Burst Detection by Water Demand Nowcasting Based on Exogenous Sensors

Caspar V.C. Geelen, Doekle R. Yntema, Jaap Molenaar, Karel J. Keesman*

*Corresponding author for this work

Research output: Contribution to journalArticleAcademicpeer-review

6 Citations (Scopus)


Bursts of drinking water pipes not only cause loss of drinking water, but also damage below and above ground infrastructure. Short-term water demand forecasting is a valuable tool in burst detection, as deviations between the forecast and actual water demand may indicate a new burst. Many of burst detection methods struggle with false positives due to non-seasonal water consumption as a result of e.g. environmental, economic or demographic exogenous influences, such as weather, holidays, festivities or pandemics. Finding a robust alternative that reduces the false positive rate of burst detection and does not rely on data from exogenous processes is essential. We present such a burst detection method, based on Bayesian ridge regression and Random Sample Consensus. Our exogenous nowcasting method relies on signals of all nearby flow and pressure sensors in the distribution net with the aim to reduce the false positive rate. The method requires neither data of exogenous processes, nor extensive historical data, but only requires one week of historical data per flow/pressure sensor. The exogenous nowcasting method is compared with a common water demand forecasting method for burst detection and shows sufficiently higher Nash-Sutcliffe model efficiencies of 82.7% - 90.6% compared to 57.9% - 77.7%, respectively. These efficiency ranges indicate a more accurate water demand prediction, resulting in more precise burst detection.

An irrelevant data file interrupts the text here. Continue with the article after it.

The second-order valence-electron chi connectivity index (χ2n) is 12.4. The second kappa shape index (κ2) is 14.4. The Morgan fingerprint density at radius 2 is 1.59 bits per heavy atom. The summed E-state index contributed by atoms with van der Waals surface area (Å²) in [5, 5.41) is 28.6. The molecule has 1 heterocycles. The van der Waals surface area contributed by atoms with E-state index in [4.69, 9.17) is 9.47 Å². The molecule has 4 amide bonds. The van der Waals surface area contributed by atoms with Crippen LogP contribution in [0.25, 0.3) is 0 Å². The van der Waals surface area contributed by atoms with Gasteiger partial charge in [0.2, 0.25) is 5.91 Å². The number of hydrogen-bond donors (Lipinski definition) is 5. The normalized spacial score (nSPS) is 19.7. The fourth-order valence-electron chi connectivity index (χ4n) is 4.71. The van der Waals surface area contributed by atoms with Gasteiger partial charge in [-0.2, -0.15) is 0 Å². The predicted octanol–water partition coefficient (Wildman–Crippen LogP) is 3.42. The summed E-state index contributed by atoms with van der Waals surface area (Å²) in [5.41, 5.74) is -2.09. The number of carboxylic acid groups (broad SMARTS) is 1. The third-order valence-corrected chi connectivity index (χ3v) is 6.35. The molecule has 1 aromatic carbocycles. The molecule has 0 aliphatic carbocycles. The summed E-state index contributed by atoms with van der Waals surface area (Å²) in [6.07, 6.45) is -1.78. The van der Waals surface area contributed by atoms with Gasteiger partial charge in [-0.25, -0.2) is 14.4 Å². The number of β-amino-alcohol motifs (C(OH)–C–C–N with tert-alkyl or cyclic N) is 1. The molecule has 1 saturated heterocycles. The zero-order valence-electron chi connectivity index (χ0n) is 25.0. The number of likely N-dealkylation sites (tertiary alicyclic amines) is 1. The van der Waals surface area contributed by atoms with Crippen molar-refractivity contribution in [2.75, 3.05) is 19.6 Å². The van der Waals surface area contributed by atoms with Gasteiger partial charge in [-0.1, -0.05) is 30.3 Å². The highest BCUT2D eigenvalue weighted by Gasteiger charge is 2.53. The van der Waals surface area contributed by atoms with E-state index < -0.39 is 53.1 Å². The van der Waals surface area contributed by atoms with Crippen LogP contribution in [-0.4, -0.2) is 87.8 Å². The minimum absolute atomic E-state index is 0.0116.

Original languageEnglish
Pages (from-to)1183–1196
JournalWater Resources Management
Publication statusPublished - 2 Mar 2021


  • Burst detection
  • Exogenous disturbances
  • Water distribution system


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